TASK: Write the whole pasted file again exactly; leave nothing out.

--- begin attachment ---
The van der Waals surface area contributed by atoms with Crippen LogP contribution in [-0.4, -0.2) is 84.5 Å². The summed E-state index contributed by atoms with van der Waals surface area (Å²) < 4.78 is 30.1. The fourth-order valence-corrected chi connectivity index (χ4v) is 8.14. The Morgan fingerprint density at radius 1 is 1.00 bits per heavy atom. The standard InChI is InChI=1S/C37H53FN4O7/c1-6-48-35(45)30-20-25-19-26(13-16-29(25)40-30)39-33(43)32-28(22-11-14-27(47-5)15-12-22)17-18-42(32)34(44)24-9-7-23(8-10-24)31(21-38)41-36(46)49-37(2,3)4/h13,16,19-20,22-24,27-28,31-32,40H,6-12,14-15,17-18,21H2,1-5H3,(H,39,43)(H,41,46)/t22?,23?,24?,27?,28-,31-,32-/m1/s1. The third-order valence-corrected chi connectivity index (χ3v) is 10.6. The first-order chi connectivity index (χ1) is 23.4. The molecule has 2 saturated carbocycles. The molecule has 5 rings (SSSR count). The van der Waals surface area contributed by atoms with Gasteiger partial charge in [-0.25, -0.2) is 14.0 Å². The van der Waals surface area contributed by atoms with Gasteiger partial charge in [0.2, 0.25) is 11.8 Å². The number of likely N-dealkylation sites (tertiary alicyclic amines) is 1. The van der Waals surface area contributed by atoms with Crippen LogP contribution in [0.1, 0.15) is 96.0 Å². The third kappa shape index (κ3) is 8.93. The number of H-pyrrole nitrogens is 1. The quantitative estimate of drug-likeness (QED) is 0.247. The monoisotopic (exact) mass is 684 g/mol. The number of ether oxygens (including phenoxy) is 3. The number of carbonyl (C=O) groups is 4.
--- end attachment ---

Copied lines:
The van der Waals surface area contributed by atoms with Crippen LogP contribution in [-0.4, -0.2) is 84.5 Å². The summed E-state index contributed by atoms with van der Waals surface area (Å²) < 4.78 is 30.1. The fourth-order valence-corrected chi connectivity index (χ4v) is 8.14. The Morgan fingerprint density at radius 1 is 1.00 bits per heavy atom. The standard InChI is InChI=1S/C37H53FN4O7/c1-6-48-35(45)30-20-25-19-26(13-16-29(25)40-30)39-33(43)32-28(22-11-14-27(47-5)15-12-22)17-18-42(32)34(44)24-9-7-23(8-10-24)31(21-38)41-36(46)49-37(2,3)4/h13,16,19-20,22-24,27-28,31-32,40H,6-12,14-15,17-18,21H2,1-5H3,(H,39,43)(H,41,46)/t22?,23?,24?,27?,28-,31-,32-/m1/s1. The third-order valence-corrected chi connectivity index (χ3v) is 10.6. The first-order chi connectivity index (χ1) is 23.4. The molecule has 2 saturated carbocycles. The molecule has 5 rings (SSSR count). The van der Waals surface area contributed by atoms with Gasteiger partial charge in [-0.25, -0.2) is 14.0 Å². The van der Waals surface area contributed by atoms with Gasteiger partial charge in [0.2, 0.25) is 11.8 Å². The number of likely N-dealkylation sites (tertiary alicyclic amines) is 1. The van der Waals surface area contributed by atoms with Crippen LogP contribution in [0.1, 0.15) is 96.0 Å². The third kappa shape index (κ3) is 8.93. The number of H-pyrrole nitrogens is 1. The quantitative estimate of drug-likeness (QED) is 0.247. The monoisotopic (exact) mass is 684 g/mol. The number of ether oxygens (including phenoxy) is 3. The number of carbonyl (C=O) groups is 4.